How affordable housing supports minority homeownership
Today’s HousingWire Daily features the sixth episode of Honest Conversations, a miniseries on minority homeownership hosted by HousingWire Digital Media Manager Alcynna Lloyd. In this episode, Lloyd interviews Jaya Dey, senior economist in the single-family client and community engagement division at Freddie Mac, about affordable housing and how it impacts minority homeownership.
Here is a small preview of the interview, which has been lightly edited for length and clarity:
Alcynna Lloyd: What are some initiatives Freddie Mac has launched to address affordable housing?
Jaya Dey: I believe a better understanding of the rule of credit is an important step in the home buying process. Credit counseling and education can go a long way to help minority groups, closing the gap and putting them in a better position to qualify for mortgages. It can also help them sustain their mortgages to build wealth and get out of the next economic crisis. So, we have two big initiatives in this direction at Freddie Mac. First is credit smart, a free online homeownership education curriculum that provides key learnings on financial education, credit restoration, budget management, and primary principles that can empower consumers to become more confident and knowledgeable about their future homeowner purchase decisions. The second is our 14-borrower help centers and housing agencies with housing counselors who can assist with credit counseling, restoration, money management, and establishing a budget that is customized or individual based on their particular situation and needs. And of course, we have these low-down payment products, which are, an important barrier to homeownership.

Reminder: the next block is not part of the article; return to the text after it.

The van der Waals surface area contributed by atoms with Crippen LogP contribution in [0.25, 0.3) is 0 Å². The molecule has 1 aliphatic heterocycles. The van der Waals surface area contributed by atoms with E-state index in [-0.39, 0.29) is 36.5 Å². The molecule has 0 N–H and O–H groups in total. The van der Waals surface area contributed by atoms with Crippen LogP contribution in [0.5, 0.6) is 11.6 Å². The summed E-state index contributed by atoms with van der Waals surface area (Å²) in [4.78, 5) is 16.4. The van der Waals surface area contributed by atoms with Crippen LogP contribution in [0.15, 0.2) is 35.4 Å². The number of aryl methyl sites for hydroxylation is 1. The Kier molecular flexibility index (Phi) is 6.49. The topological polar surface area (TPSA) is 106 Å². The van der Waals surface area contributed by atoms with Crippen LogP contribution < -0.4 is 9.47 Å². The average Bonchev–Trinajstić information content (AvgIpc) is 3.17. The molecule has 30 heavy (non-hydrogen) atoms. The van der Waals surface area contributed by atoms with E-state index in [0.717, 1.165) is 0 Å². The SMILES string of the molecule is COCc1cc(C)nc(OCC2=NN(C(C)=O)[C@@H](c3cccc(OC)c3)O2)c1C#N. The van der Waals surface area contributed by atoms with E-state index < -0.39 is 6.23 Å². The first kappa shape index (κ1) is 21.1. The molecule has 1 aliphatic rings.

HousingWire Daily examines the most compelling articles reported from the HousingWire newsroom. Each afternoon, we provide our listeners with a deeper look into the stories coming across our newsroom that are helping Move Markets Forward. Hosted by the HW team and produced by Alcynna Lloyd and Victoria Wickham.